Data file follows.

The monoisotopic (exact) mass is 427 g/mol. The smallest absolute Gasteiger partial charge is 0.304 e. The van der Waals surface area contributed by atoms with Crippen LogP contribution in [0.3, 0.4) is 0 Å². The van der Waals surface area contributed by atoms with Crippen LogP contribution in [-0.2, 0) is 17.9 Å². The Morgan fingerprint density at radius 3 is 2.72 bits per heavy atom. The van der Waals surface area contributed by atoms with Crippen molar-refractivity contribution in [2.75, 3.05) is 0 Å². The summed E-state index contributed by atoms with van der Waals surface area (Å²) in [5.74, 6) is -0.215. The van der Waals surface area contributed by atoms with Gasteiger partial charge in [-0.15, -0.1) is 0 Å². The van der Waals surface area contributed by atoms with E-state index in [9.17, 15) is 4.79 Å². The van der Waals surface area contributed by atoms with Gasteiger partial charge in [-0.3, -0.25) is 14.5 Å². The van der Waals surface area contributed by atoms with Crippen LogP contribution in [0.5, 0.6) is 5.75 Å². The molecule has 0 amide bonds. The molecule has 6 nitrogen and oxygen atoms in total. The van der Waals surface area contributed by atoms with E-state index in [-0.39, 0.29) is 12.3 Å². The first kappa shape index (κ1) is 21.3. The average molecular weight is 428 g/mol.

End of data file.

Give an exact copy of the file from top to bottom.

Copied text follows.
The monoisotopic (exact) mass is 427 g/mol. The smallest absolute Gasteiger partial charge is 0.304 e. The van der Waals surface area contributed by atoms with Crippen LogP contribution in [0.3, 0.4) is 0 Å². The van der Waals surface area contributed by atoms with Crippen LogP contribution in [-0.2, 0) is 17.9 Å². The Morgan fingerprint density at radius 3 is 2.72 bits per heavy atom. The van der Waals surface area contributed by atoms with Crippen molar-refractivity contribution in [2.75, 3.05) is 0 Å². The summed E-state index contributed by atoms with van der Waals surface area (Å²) in [5.74, 6) is -0.215. The van der Waals surface area contributed by atoms with Gasteiger partial charge in [-0.15, -0.1) is 0 Å². The van der Waals surface area contributed by atoms with E-state index in [9.17, 15) is 4.79 Å². The van der Waals surface area contributed by atoms with Gasteiger partial charge in [-0.3, -0.25) is 14.5 Å². The van der Waals surface area contributed by atoms with Crippen LogP contribution in [0.5, 0.6) is 5.75 Å². The molecule has 0 amide bonds. The molecule has 6 nitrogen and oxygen atoms in total. The van der Waals surface area contributed by atoms with E-state index in [-0.39, 0.29) is 12.3 Å². The first kappa shape index (κ1) is 21.3. The average molecular weight is 428 g/mol.